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The Right Reservation System for You

The Right Reservation System for You

From Resy to Tock, Competition Is Heating Up for Online Platforms

We’ve gotten to a point in life where we can’t hide from technology. Our homes talk to us and our cars drive themselves. The restaurant industry is, of course, aboard the technology train, especially when it comes to reservation systems.

"OpenTable rules the market space,” says David Massoni, owner and operator at the Brooklyn-based Three Kings Restaurant Group, which owns The Heights, Massoni and Talde. "I will always stick with whomever has the largest customer base and continues to grow."

OpenTable boasts seating more than 23 million diners per month. Though the company has dominated the reservations space for 20 years, it's being confronted by an onslaught of players entering the crowded arena. Through Reserve, Yelp Reservations, Resy and Tock, restaurants and diners alike have plenty of options for taking (and making) reservations.

We used to live in a world where guests visited OpenTable's site to book reservations. If it wasn’t available for a particular restaurant, the guest called the establishment and talked to a real person who asked questions like "Is this a special occasion?" or "Do you have allergies?"

Now diners find themselves on a restaurant’s website with links to potentially unknown reservation systems, forcing diners into a new way of booking, making it even more important for newbies to woo the biggest names in the biz.

“Resy partners with a carefully curated group of restaurants worldwide that strive to deliver the same elevated service, exceptional food and unique personal touches that our diners care about and expect," says Stephanie Cohen, who acts as head of sales for the company.

Some of the top restaurants in America use alternatives to OpenTable. Chicago's Monteverde and New York's Blue Hill at Stone Barns use Reserve. Chicago's Kai Zan and farmerbrown of San Francisco use Yelp Reservations. And many of the country’s most-lauded restaurants, such as New York powerhouse Eleven Madison Park and minibar of Washington, D.C., require diners to buy tickets or make a deposit in advance through Tock, Nick Kokonas’ reservation system.

Kokonas is co-owner of Chicago-based Roister, Next, Aviary and Alinea—a three-star Michelin establishment universally heralded as one of the best restaurants in the world. "Restaurant owners are relentless when it comes to giving their guests a flawless experience, yet they were dependent on a reservation system built on 1998 technology," he says.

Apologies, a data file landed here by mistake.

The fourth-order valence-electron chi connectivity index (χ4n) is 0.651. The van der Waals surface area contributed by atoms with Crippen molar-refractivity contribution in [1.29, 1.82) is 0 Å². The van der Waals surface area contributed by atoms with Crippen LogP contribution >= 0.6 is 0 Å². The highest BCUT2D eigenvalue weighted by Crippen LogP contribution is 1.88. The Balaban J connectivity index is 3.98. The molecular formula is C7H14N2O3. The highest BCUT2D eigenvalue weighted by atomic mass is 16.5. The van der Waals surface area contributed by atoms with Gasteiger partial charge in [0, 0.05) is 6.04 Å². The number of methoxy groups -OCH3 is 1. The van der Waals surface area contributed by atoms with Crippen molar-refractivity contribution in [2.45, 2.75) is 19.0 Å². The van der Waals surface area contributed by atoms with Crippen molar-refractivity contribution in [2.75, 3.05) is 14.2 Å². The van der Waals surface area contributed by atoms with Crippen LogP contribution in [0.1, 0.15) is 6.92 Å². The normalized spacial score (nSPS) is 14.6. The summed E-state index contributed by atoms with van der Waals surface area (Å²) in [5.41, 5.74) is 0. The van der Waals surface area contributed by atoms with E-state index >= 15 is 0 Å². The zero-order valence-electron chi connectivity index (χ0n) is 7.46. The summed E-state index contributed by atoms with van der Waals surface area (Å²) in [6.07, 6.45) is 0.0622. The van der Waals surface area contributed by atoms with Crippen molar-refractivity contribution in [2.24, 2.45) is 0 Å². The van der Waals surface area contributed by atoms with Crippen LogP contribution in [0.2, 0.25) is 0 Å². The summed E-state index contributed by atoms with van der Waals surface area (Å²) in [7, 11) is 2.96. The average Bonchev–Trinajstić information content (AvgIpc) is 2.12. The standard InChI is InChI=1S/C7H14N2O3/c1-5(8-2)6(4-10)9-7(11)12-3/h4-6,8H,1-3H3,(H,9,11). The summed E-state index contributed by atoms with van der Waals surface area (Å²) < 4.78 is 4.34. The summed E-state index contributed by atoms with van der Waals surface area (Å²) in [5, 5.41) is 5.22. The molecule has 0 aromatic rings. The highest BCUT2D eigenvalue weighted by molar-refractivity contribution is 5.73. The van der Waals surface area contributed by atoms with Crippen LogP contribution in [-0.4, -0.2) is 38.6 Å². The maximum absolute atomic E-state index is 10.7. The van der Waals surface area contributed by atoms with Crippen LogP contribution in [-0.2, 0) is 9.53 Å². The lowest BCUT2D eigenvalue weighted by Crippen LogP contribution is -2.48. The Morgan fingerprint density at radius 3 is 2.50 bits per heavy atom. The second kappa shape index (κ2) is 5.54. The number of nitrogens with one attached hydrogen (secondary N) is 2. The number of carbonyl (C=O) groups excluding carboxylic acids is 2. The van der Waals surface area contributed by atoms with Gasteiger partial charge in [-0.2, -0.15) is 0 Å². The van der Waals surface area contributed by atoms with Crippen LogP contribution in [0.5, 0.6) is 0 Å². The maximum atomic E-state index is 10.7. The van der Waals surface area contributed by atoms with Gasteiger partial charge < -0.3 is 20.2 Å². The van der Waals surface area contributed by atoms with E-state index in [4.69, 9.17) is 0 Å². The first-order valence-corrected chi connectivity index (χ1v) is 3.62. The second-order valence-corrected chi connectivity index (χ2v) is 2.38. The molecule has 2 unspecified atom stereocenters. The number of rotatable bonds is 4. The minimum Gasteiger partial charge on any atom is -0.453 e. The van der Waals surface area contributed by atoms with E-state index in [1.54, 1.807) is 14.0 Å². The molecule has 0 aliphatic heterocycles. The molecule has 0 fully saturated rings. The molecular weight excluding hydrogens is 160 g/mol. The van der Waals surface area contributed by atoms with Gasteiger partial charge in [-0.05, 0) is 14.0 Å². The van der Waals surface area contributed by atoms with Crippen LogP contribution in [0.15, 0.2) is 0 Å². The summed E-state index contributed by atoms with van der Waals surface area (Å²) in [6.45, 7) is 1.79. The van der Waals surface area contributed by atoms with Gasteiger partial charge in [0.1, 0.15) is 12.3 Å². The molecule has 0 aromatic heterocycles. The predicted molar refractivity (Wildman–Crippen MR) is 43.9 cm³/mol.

"They deserved better," Kokonas continues. "We built Tock to give restaurateurs the ability to maximize profit and cut down on costly no-shows, putting them back in control of the reservation experience. It’s time restaurateurs raise the bar for the technology they use every day." Since its inception, Tock has processed more than $250 million in pre-paid reservations.

“We charge a flat $249 monthly fee no matter how many reservations you book. We do not charge per cover,” says Greg Hong, CEO and founder of Reserve.

“The biggest thing is that diners and restaurants alike were getting a suboptimal experience. … being able to deliver better tools is what they’ve been asking for a long time. If we could serve both constituencies better, everyone would win.”

Yelp Reservations also costs restaurants $249 per month; its fee includes a link to book reservations on partners’ Yelp pages. OpenTable charges a $249 per month system fee and $1 per diner. If a diner books through an OpenTable link on a restaurant’s website, it still costs the restaurant 25 cents per diner.

For Patrick Cullen, owner of Presidio in Chicago, that means almost $2,000 per month in extra fees for a 44-seat dining room. “The biggest reason for changing (from OpenTable to Reserve) was the difference in pricing structure," he says. "The biggest difference I see with Reserve is that they are a partner to restaurants, supporting them, as opposed to OpenTable, which uses the restaurants to manipulate their own bottom line. We did not see any noticeable change in reservation traffic, which was our biggest fear, but never a reality.”

Tock charges a flat fee under its pro plan of $699 per month. There are introductory plans that cost less but require a small percentage of pre-paid tickets (two percent to three percent). Resy avoids per-diner fees by charging between $189 monthly for a basic plan and $899 monthly for a premium one.

"We built Tock to give restaurateurs the ability to maximize profit and cut down on costly no-shows, putting them back in control of the reservation experience."
– Nick Kokonas, founder of Tock

With all these options, OpenTable is feeling the heat. Over a three-month period, including last Valentine’s Day, an OpenTable employee booked hundreds of fake reservations at Reserve restaurants, resulting in hundreds of no-shows. Presidio was affected by this scheme and Cullen was not amused.

“OpenTable’s reacting to competition in the market by targeting people instead of becoming more competitive.” He received a personal phone call from OpenTable’s CEO, Christa Quarles, in the wake of the scandal.

“I think at the end of the day, it’s very clear we are a true competitor to the incumbent in the space,” says Hong. “We definitely saw inbound (inquiries) as a result from restaurants that said ‘I’ve seen enough of this and I don’t want to continue to support it.’”

When asked why restaurants are switching to Reserve, he continued, “They want to save money, but they see the vision for what we’re doing. We have so many former operators on our team that are talking to restaurants about what they’ve always wanted, which is the holy grail: to have tech integration from start to finish.” Reserve’s plans for 2018 include full POS integration from booking through payment
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